567 displaced families survive on water and sanitation services
According to the United Nations, more than 4.5 million Yemeni displaced people face very difficult humanitarian conditions as a result of displacement. It is a situation that is further aggravated in camps due to the lack of clean drinking water, toilets, and healthcare services, while a country that is experiencing one of the worst humanitarian crises is experiencing an exacerbation of water problems.
Marib governorate represents the most accommodating governorate in Yemen for the displaced, as a large part of them live in worn-out camps in a harsh desert environment.
The lack of safe water, sanitation and hygiene services in these camps has become one of the most pressing crises threatening the lives of the displaced, mostly women and children.
As a result, HUMAN ACCESS has been involved in resolving these crises, and with the support of the Yemen Humanitarian Fund (YHF), has made a positive difference in the lives of displaced families in two camps for the displaced, "Al Muthanna" and "Bir al Walidain", by providing life-saving water assistance to the most vulnerable IDPs and host communities in Marib under an emergency water project.
Multiple achievements and beneficiaries
The project is one of the qualitative and sustainable projects that response to the urgent needs of the most vulnerable displaced people in the two targeted camps and the host communities in the region that lack the most basic public services and infrastructure.
Considering the poor health conditions in the camps for the displaced, which negatively affect people's lives and health, the project plays a key role in reducing the spread of diseases and epidemics.
Through the YHF-funded project, HUMAN ACCESS has improved access of the most vulnerable IDP families and host communities in Al-Muthanna and Bir Al-Walidain camps to improved water and sanitation facilities, basic hygiene supplies and raised communities' awareness to promote healthy practices related to WASH.
567 families in the two targeted camps benefited from the services of this project during the period (October 2022 - July 2023).
The services included an installation of 27 public water tanks (water distribution points) with a capacity of 2,000 liters, a supply of 5,005,800 liters of potable water for 3,275 displaced persons, a rehabilitation of Al Muthanna water project, and the execution of 12 general hygiene campaigns.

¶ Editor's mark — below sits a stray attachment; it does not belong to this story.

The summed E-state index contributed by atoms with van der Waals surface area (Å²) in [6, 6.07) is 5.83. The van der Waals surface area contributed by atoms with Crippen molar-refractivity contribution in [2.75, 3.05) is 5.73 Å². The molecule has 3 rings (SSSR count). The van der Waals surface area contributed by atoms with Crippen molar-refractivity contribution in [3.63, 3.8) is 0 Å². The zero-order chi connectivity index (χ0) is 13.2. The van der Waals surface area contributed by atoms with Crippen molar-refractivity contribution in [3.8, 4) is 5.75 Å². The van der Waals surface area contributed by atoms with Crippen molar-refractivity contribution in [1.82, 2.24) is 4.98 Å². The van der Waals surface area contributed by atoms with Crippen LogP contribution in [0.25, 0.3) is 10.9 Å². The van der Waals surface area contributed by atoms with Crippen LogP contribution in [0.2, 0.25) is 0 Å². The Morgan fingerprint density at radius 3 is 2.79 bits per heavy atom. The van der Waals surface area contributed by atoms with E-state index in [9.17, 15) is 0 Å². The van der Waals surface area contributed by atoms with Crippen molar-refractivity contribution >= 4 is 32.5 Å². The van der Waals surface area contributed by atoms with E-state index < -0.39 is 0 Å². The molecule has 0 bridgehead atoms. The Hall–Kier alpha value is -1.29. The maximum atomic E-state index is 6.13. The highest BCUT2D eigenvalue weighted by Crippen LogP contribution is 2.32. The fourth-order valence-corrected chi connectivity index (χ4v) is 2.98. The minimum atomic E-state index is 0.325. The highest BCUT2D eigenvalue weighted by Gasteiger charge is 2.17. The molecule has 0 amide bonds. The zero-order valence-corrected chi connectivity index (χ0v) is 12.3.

In addition, 179 latrines were constructed, including 6 latrines for people with special needs, 1,482 basic and consumable hygiene kits were distributed, and 20 volunteers were trained on hygiene promotion, mobilization and advocacy.
Moreover, 3,629 sessions and home visits were carried out to increase the public awareness about the basic messages of water and environmental sanitation.
Furthermore, the hygiene fund supported the collection and transport of about 450 cubic meters of garbage from the two camps using 50 300-liter plastic garbage barrels.
Maintaining IDPs health and dignity
The project to provide emergency and life-saving water and sanitation assistance to the most vulnerable IDPs and host communities in Marib has helped improve access to safe drinking water, sanitation and hygiene practices, and living in a sustainable environment.
Keeping the residents of Al-Muthanna and Bir Al-Waidain camps away from the brink of abyss is another tangible success of the project.
In his statement, Dr. Amin Ali Omar, the project manager, said that the project helped bridge the gap in basic water and environmental sanitation services suffered by the displaced in the targeted areas.
The project has also worked to provide life necessities that many displaced people could not afford, as the process of fetching water has no longer become an arduous, exhausting and dangerous task as it was in the past, besides the toilets worked to preserve the health, dignity and privacy of the displaced.
According to Dr. Amin, the deterioration of the infrastructure of the water and sanitation sector and the high costs of water in the country exacerbate the suffering of the displaced who have lost their homes and income sources.
In this regard, the project has been instrumental in bringing about an actual and valuable change in the lives of the beneficiaries, especially women and children, as it has helped eliminate diseases and epidemics that spread due to a lack of clean water.
A number of the displaced and the host community in the targeted locations expressed their gratitude to HUMAN ACCESS and YHF for this great intervention and these essential services for their lives, which became within their reach after they were finding it very difficult to obtain them, allowing them to focus on other aspects of life in a country that has been mired in conflict for years.
International reports describe this country as having the sixth largest displacement crisis in the world, with three-quarters of its population without access to clean water and sanitation.